When you're seeking a nanny position, your resume is your ticket to stand out in the crowd and make a stellar first impression. Here's a detailed breakdown of what your nanny resume should include to catch the eye of prospective families.
Start your resume with your name and contact details. Make sure your email address is professional, and consider adding links to your online profiles or portfolios, such as Care.com, to provide additional information.
First and last name
Address (City and Zip is fine)
Cell phone number
Also known as "Summary of Qualifications," this part allows you to briefly highlight why you're an excellent fit for the job. Make sure your summary is tailored to the job description and showcases your standout accomplishments. Look at it as a mini cover letter.
A brief summary of your experience, skills, or certifications relevant to the job.
One or two unique accomplishments that distinguish you from other candidates.
Past Child Care Experience
Past Child Care Experience: This section should expand on your summary, showcasing how your past experience prepares you for the current job. Include relevant details from previous jobs that align with the new family's job description.
Who you worked for and the location; along with ages of the children you worked for and your schedule.
Positions held and when you held them (a simple month/year format is fine).
Relevant job duties for each position and your major accomplishments.
Experience in childcare, even if it was not full-time, should be included if it's relevant to the job you're applying for.
*you may omit personal details of the family for their privacy.
While a degree isn't always a prerequisite for nanny positions, having one can give you an edge. Include any degrees or relevant coursework, or if you're currently enrolled in a program, note your expected graduation date.
The schools you attended.
The years you attended and graduated.
The placement of this section can depend on your level of experience and degree. If you have substantial experience, place that first, but if your degree is particularly impressive, you might place education before experience.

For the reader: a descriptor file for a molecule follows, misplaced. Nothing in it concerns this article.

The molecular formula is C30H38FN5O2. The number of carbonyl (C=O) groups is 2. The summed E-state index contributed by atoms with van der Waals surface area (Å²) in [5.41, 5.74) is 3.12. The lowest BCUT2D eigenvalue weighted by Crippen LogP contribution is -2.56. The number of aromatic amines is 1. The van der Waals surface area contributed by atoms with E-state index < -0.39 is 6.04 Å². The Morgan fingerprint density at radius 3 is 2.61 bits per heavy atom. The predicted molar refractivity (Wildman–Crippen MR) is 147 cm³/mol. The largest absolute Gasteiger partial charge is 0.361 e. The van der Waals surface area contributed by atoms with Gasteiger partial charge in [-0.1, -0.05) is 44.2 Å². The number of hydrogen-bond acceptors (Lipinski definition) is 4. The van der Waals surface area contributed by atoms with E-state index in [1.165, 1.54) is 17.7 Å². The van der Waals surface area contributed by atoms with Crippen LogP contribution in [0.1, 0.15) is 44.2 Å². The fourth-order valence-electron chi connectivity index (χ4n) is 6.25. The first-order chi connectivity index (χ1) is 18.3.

Certifications and Training
Highlight any relevant certifications or specialized training, such as CPR, pediatric first aid, or a Child Development Association (CDA) credential.
The training or certification course and the date it was completed.
A skills section allows you to showcase a mix of quantifiable "hard" skills and less tangible "soft" skills. These could range from proficiency in a language to cooking skills, or qualities like patience and creativity.
Include a Photo?
Including a photo on a resume is a personal decision and can vary depending on cultural expectations and professional norms. In the United States and many other countries, it's generally not necessary or even advised to include a photo on a resume due to strict anti-discrimination laws. Employers typically prefer not to see photos to avoid any potential claims of discrimination based on appearance.
However, for a nanny position, some might argue it could be helpful since it adds a personal touch and families might feel more connected to a candidate after seeing their photo. Still, it's important to remember that your skills and experience are the most critical aspects of your resume. A photo should never replace clear, concise information about your qualifications.
Ultimately, the decision to include a photo is yours. If you decide to do so, make sure it's a professional, high-quality image. You should be appropriately dressed and the focus should be on your face, showing you as friendly and approachable.
Use Clear and Concise Language: Your resume should be easy to read and understand. Avoid jargon or overly complicated sentences. Use action verbs to describe your accomplishments and responsibilities. This makes your resume dynamic and demonstrates that you're a proactive individual.
Proofread Carefully: Small mistakes or typos can leave a negative impression. Take the time to check your resume thoroughly for errors. Consider asking someone else to look it over too, as they may spot mistakes you've missed.
Use Relevant Keywords: Keywords are words or phrases that relate to the specific job you're applying for. These can be skills, qualifications, or experiences. You can often find these in the job description. Incorporating them shows you're a match for the role and can help your resume get noticed in applicant tracking systems.
Keep Your Resume to One or Two Pages: As a general rule, resumes should be concise. If you're early in your career, one page should suffice. If you have extensive experience, two pages may be necessary. Remember, the goal is to highlight your most relevant skills and experiences, not to document your entire work history.
Regularly Update Your Resume: Your resume should be a living document. As you gain new experiences, skills, or certifications, add them to your resume. Similarly, if you see that certain information is no longer relevant or impressive, feel free to remove it.
When creating your nanny resume, it's crucial to align your skills and experiences with the family's needs, setting yourself apart in the applicant pool. Employ clear language, proofread thoroughly, use relevant keywords, and keep your resume concise and up-to-date. These strategies help you craft a polished resume, enhancing your chances of landing the ideal nanny position.